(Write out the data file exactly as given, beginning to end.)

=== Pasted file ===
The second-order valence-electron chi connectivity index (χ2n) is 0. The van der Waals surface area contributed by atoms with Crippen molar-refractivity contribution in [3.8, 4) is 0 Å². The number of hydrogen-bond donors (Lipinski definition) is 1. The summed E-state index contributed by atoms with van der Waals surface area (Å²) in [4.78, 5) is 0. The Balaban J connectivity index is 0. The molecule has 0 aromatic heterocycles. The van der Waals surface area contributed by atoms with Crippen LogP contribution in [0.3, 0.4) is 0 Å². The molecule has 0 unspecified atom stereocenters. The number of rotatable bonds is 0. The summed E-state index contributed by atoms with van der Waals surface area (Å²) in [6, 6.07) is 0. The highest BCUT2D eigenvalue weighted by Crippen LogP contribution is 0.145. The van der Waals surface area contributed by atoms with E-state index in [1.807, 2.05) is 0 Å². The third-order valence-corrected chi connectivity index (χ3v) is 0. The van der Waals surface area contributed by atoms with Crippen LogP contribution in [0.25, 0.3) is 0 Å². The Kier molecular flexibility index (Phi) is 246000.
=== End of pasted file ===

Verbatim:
The second-order valence-electron chi connectivity index (χ2n) is 0. The van der Waals surface area contributed by atoms with Crippen molar-refractivity contribution in [3.8, 4) is 0 Å². The number of hydrogen-bond donors (Lipinski definition) is 1. The summed E-state index contributed by atoms with van der Waals surface area (Å²) in [4.78, 5) is 0. The Balaban J connectivity index is 0. The molecule has 0 aromatic heterocycles. The van der Waals surface area contributed by atoms with Crippen LogP contribution in [0.3, 0.4) is 0 Å². The molecule has 0 unspecified atom stereocenters. The number of rotatable bonds is 0. The summed E-state index contributed by atoms with van der Waals surface area (Å²) in [6, 6.07) is 0. The highest BCUT2D eigenvalue weighted by Crippen LogP contribution is 0.145. The van der Waals surface area contributed by atoms with E-state index in [1.807, 2.05) is 0 Å². The third-order valence-corrected chi connectivity index (χ3v) is 0. The van der Waals surface area contributed by atoms with Crippen LogP contribution in [0.25, 0.3) is 0 Å². The Kier molecular flexibility index (Phi) is 246000.